This is all so Peculiar, so hard to Fathom! In fact, it’s dow right Dirty and All Falc’d Up! I am done with all this Deception, and I refuse to say Uncle! It’s driving me Shack Wacky! Tell the provincial Government to move Full Steam ahead and support NS Craft Beer. This Honey Wagon has gone far enough! Vicar’s Cross your lucky North stars that the Knotty Buoys and girls with their hands on the Rudder of this Tall Ship we call our province do not inadvertently lead us down the path of Revolution! When it comes to innovative policy regarding Craft Beer, the province doesn’t know what the Hell Bay is going on! They should show some Class and strive to be the Burban Legend that leads us across the Iron Bridge to Canadian Craft Beer supremacy. In the interests of all Nova Scotians, they should take a Chimney Swift to these multinational Red Coats and beat them back from whence they came! NS Craft Beer is here to stay, and you all Bitter Get’er India! Bureaucratic complacency, political status quo, and archaic legislation are stifling the NS Craft Beer industry. Government MUST react quickly in support of good news stories as they occur.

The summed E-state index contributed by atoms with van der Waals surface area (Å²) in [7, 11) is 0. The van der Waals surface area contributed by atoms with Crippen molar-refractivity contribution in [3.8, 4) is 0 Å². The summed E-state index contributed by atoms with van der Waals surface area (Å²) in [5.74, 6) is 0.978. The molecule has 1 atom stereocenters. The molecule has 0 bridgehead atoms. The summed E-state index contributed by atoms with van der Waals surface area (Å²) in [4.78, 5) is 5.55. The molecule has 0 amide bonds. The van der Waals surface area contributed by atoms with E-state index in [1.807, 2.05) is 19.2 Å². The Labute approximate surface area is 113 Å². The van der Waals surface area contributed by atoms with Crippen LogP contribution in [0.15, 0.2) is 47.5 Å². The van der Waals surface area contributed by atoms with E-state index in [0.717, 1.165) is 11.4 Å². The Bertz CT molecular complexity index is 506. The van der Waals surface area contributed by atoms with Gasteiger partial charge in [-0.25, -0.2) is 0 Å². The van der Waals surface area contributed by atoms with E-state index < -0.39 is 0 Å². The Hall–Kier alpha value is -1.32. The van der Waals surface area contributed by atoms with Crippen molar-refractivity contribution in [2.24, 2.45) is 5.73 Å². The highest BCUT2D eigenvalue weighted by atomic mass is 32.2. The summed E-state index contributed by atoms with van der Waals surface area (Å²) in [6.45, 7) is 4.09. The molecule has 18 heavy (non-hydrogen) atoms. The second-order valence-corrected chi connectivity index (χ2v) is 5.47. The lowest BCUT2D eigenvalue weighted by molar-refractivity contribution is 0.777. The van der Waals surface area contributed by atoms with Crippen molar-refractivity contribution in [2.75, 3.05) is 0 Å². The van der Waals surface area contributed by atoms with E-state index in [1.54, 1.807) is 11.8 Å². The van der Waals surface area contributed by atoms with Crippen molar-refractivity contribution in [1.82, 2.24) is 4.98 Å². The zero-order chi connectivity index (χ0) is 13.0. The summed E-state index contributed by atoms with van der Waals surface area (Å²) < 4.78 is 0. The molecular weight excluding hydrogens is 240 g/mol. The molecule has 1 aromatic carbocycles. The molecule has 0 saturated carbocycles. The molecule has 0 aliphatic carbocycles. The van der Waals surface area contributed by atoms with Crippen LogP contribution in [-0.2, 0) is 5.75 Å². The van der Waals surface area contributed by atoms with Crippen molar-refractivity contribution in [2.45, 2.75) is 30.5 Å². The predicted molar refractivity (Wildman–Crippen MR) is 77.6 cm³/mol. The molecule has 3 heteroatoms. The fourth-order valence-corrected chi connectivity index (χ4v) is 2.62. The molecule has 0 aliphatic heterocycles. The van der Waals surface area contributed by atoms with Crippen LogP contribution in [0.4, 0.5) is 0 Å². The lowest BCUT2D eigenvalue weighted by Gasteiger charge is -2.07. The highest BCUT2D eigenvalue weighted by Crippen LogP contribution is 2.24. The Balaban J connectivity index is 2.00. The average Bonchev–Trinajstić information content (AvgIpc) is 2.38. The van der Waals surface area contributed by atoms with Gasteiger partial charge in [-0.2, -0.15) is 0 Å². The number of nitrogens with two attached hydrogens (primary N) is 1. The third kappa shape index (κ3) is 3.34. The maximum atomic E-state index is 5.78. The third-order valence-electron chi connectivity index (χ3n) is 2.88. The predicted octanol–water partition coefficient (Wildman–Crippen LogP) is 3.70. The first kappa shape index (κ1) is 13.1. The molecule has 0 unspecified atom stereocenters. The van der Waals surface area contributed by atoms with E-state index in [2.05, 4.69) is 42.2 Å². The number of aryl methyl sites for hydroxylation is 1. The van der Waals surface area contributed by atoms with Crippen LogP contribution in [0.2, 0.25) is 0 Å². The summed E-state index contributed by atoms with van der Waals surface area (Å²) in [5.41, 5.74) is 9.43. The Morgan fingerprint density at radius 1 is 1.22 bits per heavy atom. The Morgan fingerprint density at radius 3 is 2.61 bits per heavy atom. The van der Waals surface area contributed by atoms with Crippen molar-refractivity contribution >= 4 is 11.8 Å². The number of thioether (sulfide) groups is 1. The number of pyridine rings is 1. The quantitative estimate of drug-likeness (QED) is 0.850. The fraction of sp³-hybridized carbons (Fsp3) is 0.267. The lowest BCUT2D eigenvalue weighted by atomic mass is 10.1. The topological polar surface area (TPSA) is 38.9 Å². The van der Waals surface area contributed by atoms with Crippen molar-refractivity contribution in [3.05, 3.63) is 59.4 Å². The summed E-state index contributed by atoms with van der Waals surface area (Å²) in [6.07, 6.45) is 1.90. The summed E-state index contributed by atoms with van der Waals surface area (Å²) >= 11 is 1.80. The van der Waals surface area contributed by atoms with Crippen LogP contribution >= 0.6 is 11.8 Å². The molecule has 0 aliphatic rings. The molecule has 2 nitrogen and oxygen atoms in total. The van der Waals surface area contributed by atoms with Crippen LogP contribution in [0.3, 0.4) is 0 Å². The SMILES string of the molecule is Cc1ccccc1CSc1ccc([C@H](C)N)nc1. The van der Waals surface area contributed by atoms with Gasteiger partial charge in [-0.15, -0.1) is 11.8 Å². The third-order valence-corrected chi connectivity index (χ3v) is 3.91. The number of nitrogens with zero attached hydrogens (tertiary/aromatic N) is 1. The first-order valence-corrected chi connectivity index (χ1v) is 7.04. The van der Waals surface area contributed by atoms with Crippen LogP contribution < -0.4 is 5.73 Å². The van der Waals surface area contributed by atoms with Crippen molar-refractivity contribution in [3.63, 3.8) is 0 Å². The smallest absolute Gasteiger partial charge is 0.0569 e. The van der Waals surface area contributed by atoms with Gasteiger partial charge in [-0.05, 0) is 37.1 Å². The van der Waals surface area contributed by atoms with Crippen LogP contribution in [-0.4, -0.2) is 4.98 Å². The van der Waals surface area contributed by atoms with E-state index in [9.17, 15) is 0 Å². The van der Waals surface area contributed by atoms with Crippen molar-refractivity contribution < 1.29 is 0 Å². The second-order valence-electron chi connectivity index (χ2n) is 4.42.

Nova Scotia is missing a chance here. A chance to say: “Hey World, we’re the best Craft Beer jurisdiction in this great country of ours! Craft Beer junkies wanted!”